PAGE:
sword.y_position = sword.image_h/2
        sword.update_rect()
        sword.blitme()

        # Update our balloons, and draw them on the screen
        for balloon in balloons:
            balloon.update(time_passed)

            if balloon.rect.colliderect(sword.rect):
                balloons.remove(balloon)
                balloons.append(Balloon(screen))
                continue

            if balloon.y_position < -balloon.image_h/2:
                balloons.remove(balloon)
                balloons.append(Balloon(screen))
                continue

            balloon.blitme()

        # Display scoreboard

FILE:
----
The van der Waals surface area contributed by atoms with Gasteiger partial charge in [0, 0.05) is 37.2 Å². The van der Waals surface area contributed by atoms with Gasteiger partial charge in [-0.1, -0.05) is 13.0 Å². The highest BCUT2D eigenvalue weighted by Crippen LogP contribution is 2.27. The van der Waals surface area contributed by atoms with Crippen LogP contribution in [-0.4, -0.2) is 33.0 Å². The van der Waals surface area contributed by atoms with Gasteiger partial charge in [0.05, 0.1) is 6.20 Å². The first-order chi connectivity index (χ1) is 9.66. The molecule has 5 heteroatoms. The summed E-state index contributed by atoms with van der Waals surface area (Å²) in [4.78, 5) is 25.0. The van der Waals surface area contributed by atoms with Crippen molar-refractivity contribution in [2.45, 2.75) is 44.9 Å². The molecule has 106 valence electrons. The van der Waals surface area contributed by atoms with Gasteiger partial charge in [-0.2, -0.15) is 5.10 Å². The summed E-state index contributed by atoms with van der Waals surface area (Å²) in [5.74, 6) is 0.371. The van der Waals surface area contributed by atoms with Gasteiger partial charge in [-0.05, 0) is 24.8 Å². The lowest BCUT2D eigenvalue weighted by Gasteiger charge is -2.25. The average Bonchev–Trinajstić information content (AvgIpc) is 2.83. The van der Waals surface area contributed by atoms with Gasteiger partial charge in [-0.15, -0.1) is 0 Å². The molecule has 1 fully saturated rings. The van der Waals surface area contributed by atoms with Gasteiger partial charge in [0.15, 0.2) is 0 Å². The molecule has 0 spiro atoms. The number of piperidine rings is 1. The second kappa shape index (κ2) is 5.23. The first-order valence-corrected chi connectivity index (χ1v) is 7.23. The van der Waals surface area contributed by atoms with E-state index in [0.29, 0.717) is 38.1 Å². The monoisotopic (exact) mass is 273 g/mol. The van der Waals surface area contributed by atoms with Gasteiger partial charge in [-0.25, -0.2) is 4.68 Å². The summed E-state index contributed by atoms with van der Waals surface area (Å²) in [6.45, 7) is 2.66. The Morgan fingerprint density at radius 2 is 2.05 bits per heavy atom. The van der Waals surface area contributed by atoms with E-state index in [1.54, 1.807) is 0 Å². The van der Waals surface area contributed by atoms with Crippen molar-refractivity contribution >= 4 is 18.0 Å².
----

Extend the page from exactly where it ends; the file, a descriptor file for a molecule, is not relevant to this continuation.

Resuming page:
scoreboard.blitme()

        pygame.display.flip()

def check_events(sword, mouse_x, mouse_y):
    for event in pygame.event.get():
        if event.type == pygame.QUIT:
            sys.exit()
        if event.type == pygame.MOUSEBUTTONDOWN:
            if sword.rect.collidepoint(mouse_x, mouse_y):
                sword.grabbed = True
        if event.type == pygame.MOUSEBUTTONUP:
            sword.grabbed = False

run_game()

These changes are pretty straightforward. Line 1 imports our scoreboard, and line 15 creates a scoreboard object. We draw the scoreboard on line 60. We make sure to do this after all balloons have been popped, just before we flip to the just-refreshed screen (line 62). If you run the game now you should see a scoreboard, but it won’t update the number of balloons popped quite yet:

We have created a scoreboard at the top of the screen.